The company’s most recent Preliminary Economic Assessment (dated December 20, 2013) estimates that Round Top has approximately 96.4 million pounds in total of measured, indicated and inferred U308 oxide resources, out of which 56.3 million pounds are measured and indicated resources.  We might also note that the company’s CEO, Dan Gorski, is a uranium veteran.

Investorintel’s very own Jack Lifton (who also is a TRER board member) was understandably a happy camper and commented “This is, to the best of my knowledge, the first binding offtake contract for a valuable byproduct of a heavy rare earth project. We were able to attract a uranium industry market leader like AREVA because of the progress on our Round Top project metallurgy due to our application of the K-Tech continuous ion exchange/continuous ion chromatography (CIX/CIC) technology.  This separation technology has been applied to the recovery of uranium from similar process leach solutions and is commonly used in the uranium extraction industry”.

Areva is the closest thing the uranium space has to a fairy godmother. One cannot underestimate the importance of the French company waving its magic wand over Round Top as it gives the stamp of approval of a group that is savvy and serious to a project that many in the REE space had sidelined with their backbiting and technology one-upmanship. While this agreement is not the same as money in the bank it certainly gives the company an offtaker which is not shy to step forward and take supply from wherever it can get it. And the US is a better source than many for a product where majors are in a close hand-to-hand tussle with the Chinese to secure future supplies.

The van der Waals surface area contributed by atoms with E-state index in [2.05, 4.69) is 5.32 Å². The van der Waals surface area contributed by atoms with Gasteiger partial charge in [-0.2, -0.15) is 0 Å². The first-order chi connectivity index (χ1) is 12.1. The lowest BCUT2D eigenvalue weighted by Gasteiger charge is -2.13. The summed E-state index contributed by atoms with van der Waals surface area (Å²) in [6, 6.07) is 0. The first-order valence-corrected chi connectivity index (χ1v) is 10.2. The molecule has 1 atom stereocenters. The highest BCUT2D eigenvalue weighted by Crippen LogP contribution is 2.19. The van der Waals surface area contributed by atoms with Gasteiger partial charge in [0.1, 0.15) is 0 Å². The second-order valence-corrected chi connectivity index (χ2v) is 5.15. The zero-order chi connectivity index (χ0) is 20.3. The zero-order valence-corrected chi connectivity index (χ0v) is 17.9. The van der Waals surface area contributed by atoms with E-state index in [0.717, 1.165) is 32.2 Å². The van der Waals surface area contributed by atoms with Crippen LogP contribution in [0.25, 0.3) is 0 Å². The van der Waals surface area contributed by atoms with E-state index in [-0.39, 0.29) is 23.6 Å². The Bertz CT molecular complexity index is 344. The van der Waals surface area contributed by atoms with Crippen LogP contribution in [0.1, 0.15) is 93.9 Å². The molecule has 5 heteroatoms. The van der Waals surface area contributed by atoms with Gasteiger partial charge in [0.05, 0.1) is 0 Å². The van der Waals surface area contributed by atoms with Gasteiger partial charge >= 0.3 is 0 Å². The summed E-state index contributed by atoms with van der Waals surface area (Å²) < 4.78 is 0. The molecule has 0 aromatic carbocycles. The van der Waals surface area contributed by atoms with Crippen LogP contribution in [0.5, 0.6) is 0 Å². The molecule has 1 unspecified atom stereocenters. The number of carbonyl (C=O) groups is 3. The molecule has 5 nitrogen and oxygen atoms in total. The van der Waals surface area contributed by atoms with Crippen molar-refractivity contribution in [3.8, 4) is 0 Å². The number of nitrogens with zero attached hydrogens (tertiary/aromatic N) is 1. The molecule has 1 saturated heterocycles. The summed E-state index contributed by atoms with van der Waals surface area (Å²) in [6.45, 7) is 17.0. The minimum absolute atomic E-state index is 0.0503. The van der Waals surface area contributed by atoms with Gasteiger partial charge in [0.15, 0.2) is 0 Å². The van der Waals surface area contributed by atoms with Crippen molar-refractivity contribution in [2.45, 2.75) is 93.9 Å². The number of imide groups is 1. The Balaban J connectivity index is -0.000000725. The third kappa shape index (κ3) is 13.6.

We should also note that Uranium (or Thorium) in a REE deposit has hitherto been seen as a deleterious element and TRER shows that it can actually be monetized and act as a project driver rather than as an anchor. But moreover the Holy Grail of REE wannabes is a real live REE offtaker and these have proven to be rarer than a unicorn. I have long sustained that TRER’s advantage was in its other metals/minerals as enablers for the REE component of the project.

The Texas Angle